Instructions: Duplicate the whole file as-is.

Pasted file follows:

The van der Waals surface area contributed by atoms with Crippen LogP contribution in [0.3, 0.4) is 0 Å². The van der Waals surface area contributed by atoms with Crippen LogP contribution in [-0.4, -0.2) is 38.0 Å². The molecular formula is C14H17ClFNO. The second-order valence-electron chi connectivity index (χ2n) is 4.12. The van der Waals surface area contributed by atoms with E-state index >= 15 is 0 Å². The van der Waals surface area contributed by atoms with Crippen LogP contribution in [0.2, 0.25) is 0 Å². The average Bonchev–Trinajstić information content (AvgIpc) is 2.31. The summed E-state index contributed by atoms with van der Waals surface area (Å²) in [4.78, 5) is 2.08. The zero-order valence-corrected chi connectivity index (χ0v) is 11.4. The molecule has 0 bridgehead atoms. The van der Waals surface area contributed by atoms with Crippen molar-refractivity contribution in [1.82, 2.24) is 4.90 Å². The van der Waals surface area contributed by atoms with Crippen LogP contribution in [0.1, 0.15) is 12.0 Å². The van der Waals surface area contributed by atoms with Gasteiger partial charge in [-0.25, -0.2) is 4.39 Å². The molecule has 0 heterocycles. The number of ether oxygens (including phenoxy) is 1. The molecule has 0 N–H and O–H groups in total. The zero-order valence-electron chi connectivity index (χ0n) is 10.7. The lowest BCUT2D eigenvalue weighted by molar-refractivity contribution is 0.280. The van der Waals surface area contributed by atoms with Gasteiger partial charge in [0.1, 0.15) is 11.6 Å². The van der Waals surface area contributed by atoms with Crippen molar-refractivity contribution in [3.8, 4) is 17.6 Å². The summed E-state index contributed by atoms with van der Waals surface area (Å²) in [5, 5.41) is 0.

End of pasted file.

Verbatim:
The van der Waals surface area contributed by atoms with Crippen LogP contribution in [0.3, 0.4) is 0 Å². The van der Waals surface area contributed by atoms with Crippen LogP contribution in [-0.4, -0.2) is 38.0 Å². The molecular formula is C14H17ClFNO. The second-order valence-electron chi connectivity index (χ2n) is 4.12. The van der Waals surface area contributed by atoms with E-state index >= 15 is 0 Å². The van der Waals surface area contributed by atoms with Crippen LogP contribution in [0.2, 0.25) is 0 Å². The average Bonchev–Trinajstić information content (AvgIpc) is 2.31. The summed E-state index contributed by atoms with van der Waals surface area (Å²) in [4.78, 5) is 2.08. The zero-order valence-corrected chi connectivity index (χ0v) is 11.4. The molecule has 0 bridgehead atoms. The van der Waals surface area contributed by atoms with Crippen molar-refractivity contribution in [1.82, 2.24) is 4.90 Å². The van der Waals surface area contributed by atoms with Crippen LogP contribution in [0.1, 0.15) is 12.0 Å². The van der Waals surface area contributed by atoms with Gasteiger partial charge in [-0.25, -0.2) is 4.39 Å². The molecule has 0 heterocycles. The number of ether oxygens (including phenoxy) is 1. The molecule has 0 N–H and O–H groups in total. The zero-order valence-electron chi connectivity index (χ0n) is 10.7. The lowest BCUT2D eigenvalue weighted by molar-refractivity contribution is 0.280. The van der Waals surface area contributed by atoms with Gasteiger partial charge in [0.1, 0.15) is 11.6 Å². The van der Waals surface area contributed by atoms with Crippen molar-refractivity contribution in [3.8, 4) is 17.6 Å². The summed E-state index contributed by atoms with van der Waals surface area (Å²) in [5, 5.41) is 0.